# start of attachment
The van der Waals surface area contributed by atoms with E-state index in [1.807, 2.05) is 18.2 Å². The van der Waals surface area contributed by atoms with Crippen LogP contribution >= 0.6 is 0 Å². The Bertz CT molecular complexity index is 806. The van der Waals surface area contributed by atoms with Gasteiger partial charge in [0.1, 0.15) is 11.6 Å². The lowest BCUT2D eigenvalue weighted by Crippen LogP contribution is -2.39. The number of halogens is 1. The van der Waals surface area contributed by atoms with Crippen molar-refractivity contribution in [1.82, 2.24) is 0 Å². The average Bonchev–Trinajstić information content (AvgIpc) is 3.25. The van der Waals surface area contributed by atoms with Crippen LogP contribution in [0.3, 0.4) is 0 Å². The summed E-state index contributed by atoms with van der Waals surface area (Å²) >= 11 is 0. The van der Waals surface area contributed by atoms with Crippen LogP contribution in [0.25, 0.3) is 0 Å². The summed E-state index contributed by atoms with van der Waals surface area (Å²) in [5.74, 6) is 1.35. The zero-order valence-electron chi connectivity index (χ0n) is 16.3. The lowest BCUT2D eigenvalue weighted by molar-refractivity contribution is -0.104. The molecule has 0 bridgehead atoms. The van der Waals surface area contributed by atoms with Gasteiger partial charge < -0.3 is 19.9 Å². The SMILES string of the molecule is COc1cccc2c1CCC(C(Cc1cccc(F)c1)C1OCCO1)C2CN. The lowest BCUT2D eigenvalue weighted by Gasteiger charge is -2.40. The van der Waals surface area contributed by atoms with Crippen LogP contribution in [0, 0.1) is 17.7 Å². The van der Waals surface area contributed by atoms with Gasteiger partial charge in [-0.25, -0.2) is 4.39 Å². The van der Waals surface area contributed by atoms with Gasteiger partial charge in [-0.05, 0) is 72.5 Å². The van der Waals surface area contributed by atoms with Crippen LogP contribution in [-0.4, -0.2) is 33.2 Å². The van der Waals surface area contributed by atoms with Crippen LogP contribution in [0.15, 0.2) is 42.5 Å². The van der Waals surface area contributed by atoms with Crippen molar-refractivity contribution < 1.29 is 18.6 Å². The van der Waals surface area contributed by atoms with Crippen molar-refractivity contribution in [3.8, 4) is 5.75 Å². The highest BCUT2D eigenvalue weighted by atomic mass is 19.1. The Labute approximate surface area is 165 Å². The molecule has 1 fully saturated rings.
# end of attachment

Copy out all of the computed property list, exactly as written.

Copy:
The van der Waals surface area contributed by atoms with E-state index in [1.807, 2.05) is 18.2 Å². The van der Waals surface area contributed by atoms with Crippen LogP contribution >= 0.6 is 0 Å². The Bertz CT molecular complexity index is 806. The van der Waals surface area contributed by atoms with Gasteiger partial charge in [0.1, 0.15) is 11.6 Å². The lowest BCUT2D eigenvalue weighted by Crippen LogP contribution is -2.39. The number of halogens is 1. The van der Waals surface area contributed by atoms with Crippen molar-refractivity contribution in [1.82, 2.24) is 0 Å². The average Bonchev–Trinajstić information content (AvgIpc) is 3.25. The van der Waals surface area contributed by atoms with Crippen LogP contribution in [0.3, 0.4) is 0 Å². The summed E-state index contributed by atoms with van der Waals surface area (Å²) >= 11 is 0. The van der Waals surface area contributed by atoms with Crippen LogP contribution in [0.25, 0.3) is 0 Å². The summed E-state index contributed by atoms with van der Waals surface area (Å²) in [5.74, 6) is 1.35. The zero-order valence-electron chi connectivity index (χ0n) is 16.3. The lowest BCUT2D eigenvalue weighted by molar-refractivity contribution is -0.104. The molecule has 0 bridgehead atoms. The van der Waals surface area contributed by atoms with Gasteiger partial charge < -0.3 is 19.9 Å². The SMILES string of the molecule is COc1cccc2c1CCC(C(Cc1cccc(F)c1)C1OCCO1)C2CN. The lowest BCUT2D eigenvalue weighted by Gasteiger charge is -2.40. The van der Waals surface area contributed by atoms with Crippen LogP contribution in [0, 0.1) is 17.7 Å². The van der Waals surface area contributed by atoms with Gasteiger partial charge in [-0.25, -0.2) is 4.39 Å². The van der Waals surface area contributed by atoms with Gasteiger partial charge in [-0.05, 0) is 72.5 Å². The van der Waals surface area contributed by atoms with Crippen LogP contribution in [-0.4, -0.2) is 33.2 Å². The van der Waals surface area contributed by atoms with Crippen LogP contribution in [0.15, 0.2) is 42.5 Å². The van der Waals surface area contributed by atoms with Crippen molar-refractivity contribution < 1.29 is 18.6 Å². The van der Waals surface area contributed by atoms with Crippen molar-refractivity contribution in [3.8, 4) is 5.75 Å². The highest BCUT2D eigenvalue weighted by atomic mass is 19.1. The Labute approximate surface area is 165 Å². The molecule has 1 fully saturated rings.